[bitcoin-dev] Preferential Treatment in AttemptToEvictConnection()

Mike Brooks m at ib.tc
Sat Oct 3 23:06:19 UTC 2020

Hey Everyone,

A lot of pressure rides on AttemptToEvictConnection() because it is used to
limit the impact of eclipsing attacks. With continued centralization, fair
connection formation becomes a bigger concern. I am curious how other
members of the community feel about the preferential treatment and odd
comments found in AttemptToEvictConnection().  In short, the concern is
that an adversary which intends on providing the useful service of
data-arbitrage will have preferential treatment in the formation of the


Line 948:
// An attacker cannot predict which netgroups will be protected
Perhaps not, but the attacker can have more netgroups than node slots, this
can be optimized for. Simply being in different places does not mean the
nodes are honest or safe. This is probably a good check to have, but it
should not say an "attacker cannot", as this is misleading.

Line 952:
// An attacker cannot manipulate this metric without physically moving
nodes closer to the target.
Yes, that is exactly what the attacker will do. An attacker can run
tcp-traceroute on the network to find where miners clump up, and run a
malicious message-relay in a nearby datacenter. With a financial motive it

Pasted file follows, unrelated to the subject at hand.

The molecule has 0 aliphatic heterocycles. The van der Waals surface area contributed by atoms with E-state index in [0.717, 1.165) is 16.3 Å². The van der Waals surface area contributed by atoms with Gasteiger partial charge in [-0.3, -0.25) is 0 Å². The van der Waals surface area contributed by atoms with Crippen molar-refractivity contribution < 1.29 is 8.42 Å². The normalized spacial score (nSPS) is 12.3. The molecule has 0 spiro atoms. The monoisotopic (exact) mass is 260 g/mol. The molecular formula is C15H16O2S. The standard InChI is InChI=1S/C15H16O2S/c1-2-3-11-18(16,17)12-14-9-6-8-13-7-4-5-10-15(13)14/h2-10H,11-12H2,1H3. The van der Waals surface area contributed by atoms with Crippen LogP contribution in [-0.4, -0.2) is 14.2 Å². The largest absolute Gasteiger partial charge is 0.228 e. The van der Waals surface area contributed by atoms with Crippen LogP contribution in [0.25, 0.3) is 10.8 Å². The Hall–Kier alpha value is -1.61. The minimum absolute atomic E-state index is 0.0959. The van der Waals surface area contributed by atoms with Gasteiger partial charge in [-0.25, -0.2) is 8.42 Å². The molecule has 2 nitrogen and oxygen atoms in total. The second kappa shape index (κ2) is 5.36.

is cheaper to run a low-cost message relay than a mining node.

Line 955:
// Protect 4 nodes that most recently sent us novel transactions accepted
into our mempool. Add recently accepted blocks and txn to
// An attacker cannot manipulate this metric without performing useful work
If an honest node sees an novel transaction from a new incoming connection,
it will be less likely to remove it. A dishonest centralized-service can
preemptively send novel-transactions as part of the handshake for new
hosts, this will improve the odds of the connection staying open and
cutting contact with an honest node.

line 962:
// Protect 4 nodes that most recently sent us novel blocks.
// An attacker cannot manipulate this metric without performing useful work.
This code has the assumption that an adversary will play by the rules. An
attacker will manipluate this metric with the data-arbitrage of novel
blocks. An attacker can move newly created blocks from the source (large
mining pools) to all parts of the network which can be used to garner value
within the connection pool of new hosts.

All of the above checks, except for the one starting on 948 is subject to a
race condition.

All the best,
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